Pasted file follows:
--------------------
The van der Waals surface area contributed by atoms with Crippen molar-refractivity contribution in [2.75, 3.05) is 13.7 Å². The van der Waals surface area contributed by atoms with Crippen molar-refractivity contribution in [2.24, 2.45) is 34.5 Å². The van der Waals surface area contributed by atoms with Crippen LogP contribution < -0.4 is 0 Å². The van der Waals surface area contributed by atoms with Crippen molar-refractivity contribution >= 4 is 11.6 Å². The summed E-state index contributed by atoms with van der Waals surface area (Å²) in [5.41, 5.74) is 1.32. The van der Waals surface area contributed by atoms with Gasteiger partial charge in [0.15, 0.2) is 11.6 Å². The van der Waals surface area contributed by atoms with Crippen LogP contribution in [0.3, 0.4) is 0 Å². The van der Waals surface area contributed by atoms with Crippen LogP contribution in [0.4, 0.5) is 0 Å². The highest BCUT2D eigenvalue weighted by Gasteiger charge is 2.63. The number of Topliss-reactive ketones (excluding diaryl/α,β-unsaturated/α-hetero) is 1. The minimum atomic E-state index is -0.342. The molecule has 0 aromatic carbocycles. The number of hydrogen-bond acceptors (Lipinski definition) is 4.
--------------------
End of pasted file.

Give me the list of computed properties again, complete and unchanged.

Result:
The van der Waals surface area contributed by atoms with Crippen molar-refractivity contribution in [2.75, 3.05) is 13.7 Å². The van der Waals surface area contributed by atoms with Crippen molar-refractivity contribution in [2.24, 2.45) is 34.5 Å². The van der Waals surface area contributed by atoms with Crippen LogP contribution < -0.4 is 0 Å². The van der Waals surface area contributed by atoms with Crippen molar-refractivity contribution >= 4 is 11.6 Å². The summed E-state index contributed by atoms with van der Waals surface area (Å²) in [5.41, 5.74) is 1.32. The van der Waals surface area contributed by atoms with Gasteiger partial charge in [0.15, 0.2) is 11.6 Å². The van der Waals surface area contributed by atoms with Crippen LogP contribution in [0.3, 0.4) is 0 Å². The van der Waals surface area contributed by atoms with Crippen LogP contribution in [0.4, 0.5) is 0 Å². The highest BCUT2D eigenvalue weighted by Gasteiger charge is 2.63. The number of Topliss-reactive ketones (excluding diaryl/α,β-unsaturated/α-hetero) is 1. The minimum atomic E-state index is -0.342. The molecule has 0 aromatic carbocycles. The number of hydrogen-bond acceptors (Lipinski definition) is 4.